Should Old Testament Difficulties Be an Obstacle to Christian Belief?

By William Lane Craig Aug. 4, 2017 9:00 a.m. Apologetics, New Testament, Old Testament, Philosophy, Theology

This is the weekly Q & A blog post by our Research Professor in Philosophy, Dr. William Lane Craig.



Dear Dr. Craig,

I am a great admirer of yours despite being a non-religious theist myself. For the sake of full disclosure, I have never been able to bring myself to take atheism seriously and am convinced on purely philosophical grounds that the atheist worldview is consigned to logical absurdity. That said, I have never been able to bring myself to subscribe wholeheartedly to any one religion either, and this for a variety different reasons depending on the religion under discussion. However, since you are a Christian I will limit myself to the principal reason why I cannot bring myself to accept Christianity, to which I have yet to receive a satisfying response. I figure if I won't get a compelling answer from Dr. William Lane Craig, then most likely no such answer is available at least for now.

The root of my problem with the Christianity (and all the Abrahamic religions for that matter) leads back to a number of Old Testament accounts, in particular the book Genesis. I have listened to all 21 parts of your Defenders' series on the Doctrine of Creation. However, when I read the Book of Genesis through (as I have done many times), based on the various exegetical analyses I have reviewed of the Genesis accounts I find it very difficult to avoid the necessity of a literal interpretation. The first two chapters concerning the creation account - first of the whole world, then of man - seems to afford some scope for a non-literal hermeneutic, but even if this were so, that still leaves me with the whole wild account of Noah's ark and the Deluge, the inordinate life expectancy of the first men which for some reason decreased with each generation, not to mention references to the existence of giants and accounts of women copulating with evil spirits (Genesis 6:4), among many other things which I've no doubt you are aware. These accounts incorporate very specific language and do not seem to lend themselves to figurative interpretation.

Now I know I could dispense with the belief in Biblical Inerrancy, which is what you usually propose to those who, like me, have confronted this stumbling block to faith in Christ. However, if I concede that the book of Genesis as a whole (or a significant portion thereof) is not true, then that leaves me with the awkward fact that Jesus Christ - the deity to whom I would owe my allegiance - on more than one occasion affirmed these errors as truths (Luke 17:26; Mark 10:6–9; Matthew 19:4-5). I hasten to add that Paul in his letters reiterates many of these affirmations. The only way it seems to me one can resolve this problem is by saying that Christ affirmed these truths in a "metaphorical sense," but I find this justification unsatisfying, mainly because the most reasonable interpretation of Jesus' words is that he really did believe these events were literally true. If you say that the gospel writers misquoted Jesus on all of these counts, then that raises the question of what else they might have got wrong. Needless to say, that strikes right at the heart of the Bible as a whole.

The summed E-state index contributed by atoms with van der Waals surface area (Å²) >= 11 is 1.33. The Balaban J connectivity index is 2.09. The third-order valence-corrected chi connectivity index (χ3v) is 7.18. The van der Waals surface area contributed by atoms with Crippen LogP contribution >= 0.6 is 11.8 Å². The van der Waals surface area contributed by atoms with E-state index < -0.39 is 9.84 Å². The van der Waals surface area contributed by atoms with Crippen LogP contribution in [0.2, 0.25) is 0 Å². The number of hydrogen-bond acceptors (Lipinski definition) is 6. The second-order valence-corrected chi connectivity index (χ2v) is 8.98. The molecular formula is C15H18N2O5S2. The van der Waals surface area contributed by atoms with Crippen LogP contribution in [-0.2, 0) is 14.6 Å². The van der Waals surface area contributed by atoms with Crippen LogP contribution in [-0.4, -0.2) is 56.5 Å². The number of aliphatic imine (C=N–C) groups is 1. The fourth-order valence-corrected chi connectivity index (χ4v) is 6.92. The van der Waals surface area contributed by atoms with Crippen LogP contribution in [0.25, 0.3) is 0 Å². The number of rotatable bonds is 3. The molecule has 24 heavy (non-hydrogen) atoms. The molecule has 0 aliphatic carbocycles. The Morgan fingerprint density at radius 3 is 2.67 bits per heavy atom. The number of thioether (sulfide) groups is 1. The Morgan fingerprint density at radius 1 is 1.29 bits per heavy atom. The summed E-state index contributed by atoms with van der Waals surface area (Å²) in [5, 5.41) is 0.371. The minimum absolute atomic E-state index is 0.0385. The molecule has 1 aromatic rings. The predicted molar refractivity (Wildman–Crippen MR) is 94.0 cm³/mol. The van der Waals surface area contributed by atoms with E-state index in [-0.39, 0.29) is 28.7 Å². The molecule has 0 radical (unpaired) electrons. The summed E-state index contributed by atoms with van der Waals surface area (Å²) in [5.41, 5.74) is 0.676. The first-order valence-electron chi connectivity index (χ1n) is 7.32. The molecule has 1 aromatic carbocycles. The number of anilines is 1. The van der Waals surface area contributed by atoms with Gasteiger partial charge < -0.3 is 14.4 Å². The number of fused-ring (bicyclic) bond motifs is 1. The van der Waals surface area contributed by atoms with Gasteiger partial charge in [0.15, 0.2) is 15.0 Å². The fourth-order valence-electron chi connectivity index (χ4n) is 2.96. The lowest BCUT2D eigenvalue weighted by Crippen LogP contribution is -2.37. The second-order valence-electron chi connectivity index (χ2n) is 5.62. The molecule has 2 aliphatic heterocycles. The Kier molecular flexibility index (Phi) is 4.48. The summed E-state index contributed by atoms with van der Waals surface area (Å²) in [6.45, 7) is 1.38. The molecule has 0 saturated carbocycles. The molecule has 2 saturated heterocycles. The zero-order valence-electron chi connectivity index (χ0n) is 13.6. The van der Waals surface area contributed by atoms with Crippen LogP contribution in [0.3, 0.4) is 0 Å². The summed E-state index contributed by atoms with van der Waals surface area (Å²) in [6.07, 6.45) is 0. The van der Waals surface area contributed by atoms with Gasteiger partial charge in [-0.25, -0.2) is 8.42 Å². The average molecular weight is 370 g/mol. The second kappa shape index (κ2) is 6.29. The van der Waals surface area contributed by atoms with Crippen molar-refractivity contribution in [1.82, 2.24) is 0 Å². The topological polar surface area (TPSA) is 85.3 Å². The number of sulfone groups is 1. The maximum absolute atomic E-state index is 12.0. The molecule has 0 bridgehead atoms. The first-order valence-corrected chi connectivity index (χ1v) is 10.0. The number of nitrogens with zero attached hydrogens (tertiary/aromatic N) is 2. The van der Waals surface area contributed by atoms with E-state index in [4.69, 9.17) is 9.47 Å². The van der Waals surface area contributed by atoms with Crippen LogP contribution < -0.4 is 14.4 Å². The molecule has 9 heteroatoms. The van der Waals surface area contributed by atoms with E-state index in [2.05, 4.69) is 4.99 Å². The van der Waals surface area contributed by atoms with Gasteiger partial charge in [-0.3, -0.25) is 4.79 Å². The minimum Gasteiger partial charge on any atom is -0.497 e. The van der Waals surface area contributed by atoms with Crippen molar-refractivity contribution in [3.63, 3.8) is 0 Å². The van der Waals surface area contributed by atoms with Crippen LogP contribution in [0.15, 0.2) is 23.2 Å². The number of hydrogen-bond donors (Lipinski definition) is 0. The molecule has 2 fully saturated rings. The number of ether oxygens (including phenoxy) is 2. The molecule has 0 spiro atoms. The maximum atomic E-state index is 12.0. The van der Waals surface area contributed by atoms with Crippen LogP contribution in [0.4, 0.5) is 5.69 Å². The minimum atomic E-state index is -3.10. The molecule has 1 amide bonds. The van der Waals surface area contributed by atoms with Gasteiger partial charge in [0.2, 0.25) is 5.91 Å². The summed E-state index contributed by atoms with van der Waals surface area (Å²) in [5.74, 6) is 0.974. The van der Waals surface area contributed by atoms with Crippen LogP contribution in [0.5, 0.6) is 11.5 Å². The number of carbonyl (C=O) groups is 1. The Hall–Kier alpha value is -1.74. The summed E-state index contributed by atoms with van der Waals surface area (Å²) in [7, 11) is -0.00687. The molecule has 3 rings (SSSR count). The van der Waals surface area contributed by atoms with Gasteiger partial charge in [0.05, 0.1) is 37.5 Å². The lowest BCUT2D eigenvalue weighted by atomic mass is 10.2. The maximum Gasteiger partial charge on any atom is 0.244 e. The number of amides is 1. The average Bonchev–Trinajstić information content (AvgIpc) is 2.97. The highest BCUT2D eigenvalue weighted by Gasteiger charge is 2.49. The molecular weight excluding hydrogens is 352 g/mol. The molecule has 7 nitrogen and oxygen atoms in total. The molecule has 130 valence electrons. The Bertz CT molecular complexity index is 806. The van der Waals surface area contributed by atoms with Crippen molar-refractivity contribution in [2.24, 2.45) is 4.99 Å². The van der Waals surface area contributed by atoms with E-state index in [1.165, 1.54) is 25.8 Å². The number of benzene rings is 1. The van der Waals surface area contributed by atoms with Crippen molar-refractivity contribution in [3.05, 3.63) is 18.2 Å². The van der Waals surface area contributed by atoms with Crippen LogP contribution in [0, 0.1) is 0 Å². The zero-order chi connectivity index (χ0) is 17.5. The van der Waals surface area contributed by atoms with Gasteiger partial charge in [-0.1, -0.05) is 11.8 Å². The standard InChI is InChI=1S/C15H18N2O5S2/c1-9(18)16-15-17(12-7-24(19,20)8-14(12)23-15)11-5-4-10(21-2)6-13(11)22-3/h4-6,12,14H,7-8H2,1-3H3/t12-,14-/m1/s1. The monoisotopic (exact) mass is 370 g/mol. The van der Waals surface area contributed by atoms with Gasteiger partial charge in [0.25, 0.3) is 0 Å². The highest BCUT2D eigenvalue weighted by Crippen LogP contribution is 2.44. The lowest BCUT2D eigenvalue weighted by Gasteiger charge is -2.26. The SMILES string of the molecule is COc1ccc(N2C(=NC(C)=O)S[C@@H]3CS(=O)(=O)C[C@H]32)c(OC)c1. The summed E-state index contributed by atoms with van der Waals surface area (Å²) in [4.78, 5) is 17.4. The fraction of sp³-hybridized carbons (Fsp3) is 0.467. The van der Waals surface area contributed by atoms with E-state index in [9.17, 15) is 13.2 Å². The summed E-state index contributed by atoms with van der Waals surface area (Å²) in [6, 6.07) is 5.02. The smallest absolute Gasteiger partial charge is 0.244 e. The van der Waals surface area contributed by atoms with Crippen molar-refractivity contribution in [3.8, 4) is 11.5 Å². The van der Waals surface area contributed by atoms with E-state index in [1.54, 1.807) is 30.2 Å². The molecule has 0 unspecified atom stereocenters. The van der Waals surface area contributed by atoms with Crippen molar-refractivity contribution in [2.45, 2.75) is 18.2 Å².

Now, your response to this would probably be that none of what I have said above detracts from your historical case for Jesus' resurrection. That is true, although it also means that I am left with this one argument, for an event which supposedly took place 2000 years ago, upon which to erect the whole rational foundation of my Christian faith. It's an awfully heavy rational burden to sustain for just one argument. However, even I were to acknowledge that Jesus rose from the dead, it seems to me that I am not in a position to know for certain what God wants from me since his repository for truth is in effect fundamentally tainted and therefore can't be trusted. So, here are my two questions to you:

1. If I reject Biblical Inerrancy, what use is the Bible to me as a Christian? More specifically; what epistemological referent am I left with to determine whether certain aspects of my would-be Christian faith are true or untrue? Am I to be left only with the voice of conscience? If so, this does not seem to be a position too different than the one I am in now.

2. Secondly; what is your position on the other accounts in Genesis besides the Creation account? In particular I am interested to know your thoughts on Noah and the Flood since I do not believe you have ever directly confronted this question.